5. “Song of Freedom” (series four)
Doctor Who has mostly bittersweet songs. Well, this is one of the exceptions – a truly happy song. As nerdy as it may sound, it makes me feel better when I’m sad. What I most love about “Song of Freedom” is that the background sounds very modern, with electronic gobbledygook, but over that one hears a choir singing in Latin. (Gold adores those choirs, especially in series four, doesn’t he?) Similarly to “Vale,” it’s a neat combination.
4. “Vale Decem” (series four specials)
It seems like fans either love or hate Ten’s regeneration – there aren’t many in between. I loved it and much of that was due to the music. Yes, it’s dramatic, perhaps overly so, but it worked. It worked for Ten, who was so human, so emotional. It was beautiful and I want to know how they can possibly top it when Eleven regenerates at Christmas. (Aside: “The End of Time Part Two” was one of the first New Who episodes I watched all the way through, and I don’t recommend doing that. I cried even though I didn’t know the characters but I spent a lot of time asking my brother, “Who’s that, again?”)
3. “This Is Gallifrey, Our Childhood, Our Home” (series three)
Technical descriptions won’t cut it for this song. I could write about the good use of drums, woodwinds, and whatnot but in the end that’s not going to tell you what it’s really like, so let me get fangirly. It sounds old and majestic and powerful. Absolutely brilliant… if this is not in the fiftieth-anniversary episode I will be very disappointed.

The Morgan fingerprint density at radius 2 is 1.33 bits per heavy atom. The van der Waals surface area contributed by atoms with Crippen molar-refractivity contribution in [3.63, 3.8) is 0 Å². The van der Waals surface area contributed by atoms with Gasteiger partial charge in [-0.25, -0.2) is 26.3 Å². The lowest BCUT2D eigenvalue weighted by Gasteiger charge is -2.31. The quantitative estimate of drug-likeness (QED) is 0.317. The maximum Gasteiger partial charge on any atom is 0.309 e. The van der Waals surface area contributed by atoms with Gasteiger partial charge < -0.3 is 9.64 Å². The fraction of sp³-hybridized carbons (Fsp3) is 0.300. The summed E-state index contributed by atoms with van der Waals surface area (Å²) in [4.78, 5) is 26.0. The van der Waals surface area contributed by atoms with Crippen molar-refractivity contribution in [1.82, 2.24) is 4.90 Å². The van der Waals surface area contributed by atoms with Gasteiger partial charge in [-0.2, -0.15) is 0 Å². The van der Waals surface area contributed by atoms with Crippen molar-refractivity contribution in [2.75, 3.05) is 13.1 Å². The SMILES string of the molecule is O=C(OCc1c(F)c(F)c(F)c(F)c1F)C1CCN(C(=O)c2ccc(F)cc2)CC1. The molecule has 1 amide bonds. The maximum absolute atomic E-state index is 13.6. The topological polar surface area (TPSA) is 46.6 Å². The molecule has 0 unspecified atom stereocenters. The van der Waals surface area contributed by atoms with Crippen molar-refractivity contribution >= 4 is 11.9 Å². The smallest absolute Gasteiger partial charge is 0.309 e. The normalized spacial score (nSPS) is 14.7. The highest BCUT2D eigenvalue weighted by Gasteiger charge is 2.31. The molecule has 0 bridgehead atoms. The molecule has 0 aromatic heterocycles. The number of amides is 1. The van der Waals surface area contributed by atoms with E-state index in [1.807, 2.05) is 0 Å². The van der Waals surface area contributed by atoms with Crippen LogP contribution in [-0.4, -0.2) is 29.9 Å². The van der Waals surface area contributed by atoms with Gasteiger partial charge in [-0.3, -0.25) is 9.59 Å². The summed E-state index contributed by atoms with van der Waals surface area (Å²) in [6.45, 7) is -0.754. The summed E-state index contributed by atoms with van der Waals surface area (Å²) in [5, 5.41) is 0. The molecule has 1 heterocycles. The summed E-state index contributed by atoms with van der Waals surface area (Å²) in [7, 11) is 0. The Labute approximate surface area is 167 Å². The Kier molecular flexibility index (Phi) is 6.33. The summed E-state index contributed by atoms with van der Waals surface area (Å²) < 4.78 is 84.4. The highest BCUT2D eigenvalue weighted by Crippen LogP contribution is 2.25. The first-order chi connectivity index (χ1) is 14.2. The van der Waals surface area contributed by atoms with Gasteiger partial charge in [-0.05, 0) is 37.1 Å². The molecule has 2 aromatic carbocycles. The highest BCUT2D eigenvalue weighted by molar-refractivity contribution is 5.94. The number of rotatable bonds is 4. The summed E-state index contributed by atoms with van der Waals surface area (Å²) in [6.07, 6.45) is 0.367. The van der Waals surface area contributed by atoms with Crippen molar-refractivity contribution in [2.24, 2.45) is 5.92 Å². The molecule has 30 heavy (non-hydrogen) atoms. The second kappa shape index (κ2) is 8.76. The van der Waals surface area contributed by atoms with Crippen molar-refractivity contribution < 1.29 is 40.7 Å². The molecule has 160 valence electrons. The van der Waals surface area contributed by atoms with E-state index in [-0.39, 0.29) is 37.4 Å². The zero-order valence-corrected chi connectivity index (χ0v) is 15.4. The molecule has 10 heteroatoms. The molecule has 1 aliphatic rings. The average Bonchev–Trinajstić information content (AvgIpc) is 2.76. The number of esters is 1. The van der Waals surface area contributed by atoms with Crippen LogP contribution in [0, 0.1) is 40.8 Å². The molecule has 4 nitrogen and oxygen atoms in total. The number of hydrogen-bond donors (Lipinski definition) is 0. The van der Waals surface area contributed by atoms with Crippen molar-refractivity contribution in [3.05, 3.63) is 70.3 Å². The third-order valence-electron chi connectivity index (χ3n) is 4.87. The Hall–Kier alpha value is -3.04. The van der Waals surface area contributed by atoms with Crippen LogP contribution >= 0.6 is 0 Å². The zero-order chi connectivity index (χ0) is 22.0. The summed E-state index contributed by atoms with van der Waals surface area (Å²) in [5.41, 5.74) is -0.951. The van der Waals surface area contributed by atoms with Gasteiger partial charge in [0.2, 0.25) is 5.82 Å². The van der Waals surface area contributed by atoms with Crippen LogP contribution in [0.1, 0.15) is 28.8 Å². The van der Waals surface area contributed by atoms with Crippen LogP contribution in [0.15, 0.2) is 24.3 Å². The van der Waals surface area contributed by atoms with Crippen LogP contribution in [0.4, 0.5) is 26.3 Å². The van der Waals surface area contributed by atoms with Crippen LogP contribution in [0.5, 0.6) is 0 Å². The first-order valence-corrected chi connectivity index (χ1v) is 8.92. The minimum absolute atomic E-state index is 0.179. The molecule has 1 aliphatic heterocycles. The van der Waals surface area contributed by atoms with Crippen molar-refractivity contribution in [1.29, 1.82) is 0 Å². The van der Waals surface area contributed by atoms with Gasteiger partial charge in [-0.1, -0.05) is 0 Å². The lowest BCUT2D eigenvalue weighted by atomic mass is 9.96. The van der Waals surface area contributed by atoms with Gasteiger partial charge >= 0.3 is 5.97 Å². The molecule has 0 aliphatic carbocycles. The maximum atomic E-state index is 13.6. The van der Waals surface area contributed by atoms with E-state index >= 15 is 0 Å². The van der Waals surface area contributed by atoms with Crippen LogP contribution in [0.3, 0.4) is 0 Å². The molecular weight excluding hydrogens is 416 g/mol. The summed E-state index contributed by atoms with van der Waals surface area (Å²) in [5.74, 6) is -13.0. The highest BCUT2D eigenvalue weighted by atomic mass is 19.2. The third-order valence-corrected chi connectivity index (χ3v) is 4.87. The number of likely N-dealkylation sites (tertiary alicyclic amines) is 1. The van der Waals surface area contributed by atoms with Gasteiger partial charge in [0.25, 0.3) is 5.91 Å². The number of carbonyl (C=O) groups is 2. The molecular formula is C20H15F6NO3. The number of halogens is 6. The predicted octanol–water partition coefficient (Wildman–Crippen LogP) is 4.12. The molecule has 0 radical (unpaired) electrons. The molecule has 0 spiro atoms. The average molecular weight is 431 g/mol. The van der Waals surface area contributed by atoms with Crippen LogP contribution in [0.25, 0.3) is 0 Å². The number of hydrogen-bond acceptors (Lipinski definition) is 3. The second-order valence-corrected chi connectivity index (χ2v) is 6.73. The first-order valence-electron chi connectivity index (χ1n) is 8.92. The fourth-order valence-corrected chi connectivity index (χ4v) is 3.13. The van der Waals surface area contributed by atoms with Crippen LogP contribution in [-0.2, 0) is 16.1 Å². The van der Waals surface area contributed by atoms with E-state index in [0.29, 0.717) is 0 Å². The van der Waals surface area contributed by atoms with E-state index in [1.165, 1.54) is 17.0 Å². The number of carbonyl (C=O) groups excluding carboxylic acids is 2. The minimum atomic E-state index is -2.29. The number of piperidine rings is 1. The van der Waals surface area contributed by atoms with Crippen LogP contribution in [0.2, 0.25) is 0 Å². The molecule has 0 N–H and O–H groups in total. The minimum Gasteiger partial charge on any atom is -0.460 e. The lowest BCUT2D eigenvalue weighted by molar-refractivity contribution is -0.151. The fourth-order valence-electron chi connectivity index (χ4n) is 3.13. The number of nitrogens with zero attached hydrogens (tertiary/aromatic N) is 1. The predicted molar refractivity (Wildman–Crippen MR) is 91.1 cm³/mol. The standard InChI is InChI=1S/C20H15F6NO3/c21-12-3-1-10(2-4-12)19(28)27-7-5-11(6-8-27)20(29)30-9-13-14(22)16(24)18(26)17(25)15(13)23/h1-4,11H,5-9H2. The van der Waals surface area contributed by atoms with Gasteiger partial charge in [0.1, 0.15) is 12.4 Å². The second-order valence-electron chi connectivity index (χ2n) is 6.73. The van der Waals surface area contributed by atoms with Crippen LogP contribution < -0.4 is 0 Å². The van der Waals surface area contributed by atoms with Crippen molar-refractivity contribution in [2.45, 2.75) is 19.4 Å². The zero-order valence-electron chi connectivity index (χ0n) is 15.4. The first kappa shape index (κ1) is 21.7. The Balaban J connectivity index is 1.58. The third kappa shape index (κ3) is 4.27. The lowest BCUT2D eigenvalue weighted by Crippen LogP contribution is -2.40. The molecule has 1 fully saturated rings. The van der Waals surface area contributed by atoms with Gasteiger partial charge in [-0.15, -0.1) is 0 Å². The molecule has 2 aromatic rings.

2. “All The Strange, Strange Creatures” (series three)
If there is one piece that describes the show – besides the famous intro, obviously – I think it’s this. It’s odd, energetic, and a lot of fun. As with “This Is Gallifrey,” this song needs to be brought back. “All The Strange, Strange Creatures” was a leitmotif for various aliens that Ten and Martha encounter, so it isn’t specific to one character/plot point. I hope to hear it again someday.
1. “River’s Last Run” (series four)
Ooh, I love this so much. It’s an adaptation of the adaptation – the Doctor’s series four theme – of the song I put at #8. It’s still very light on the vocals, which I love because it doesn’t draw attention away from the instrumentation, which is more more dramatic and grand than the original. “River’s Last Run” is a perfect example of using music to intensify the emotion in a scene; I’m not sure if I love this because it’s from my favorite episode or I love the episode at least partially because of this song.
There, I went the entire post without making any stupid music jokes about River Song’s name! But only because I’ll probably do that next time, since she’s with Eleven. Anyway. I hope you all go forth and listen to marvelous Doctor Who music – if you aren’t already – and then you can be excited with me about what might be in the rapidly-approaching fiftieth!
What do you think about Doctor Who‘s score? What’s your favorite piece from the series of the Ninth and Tenth Doctors?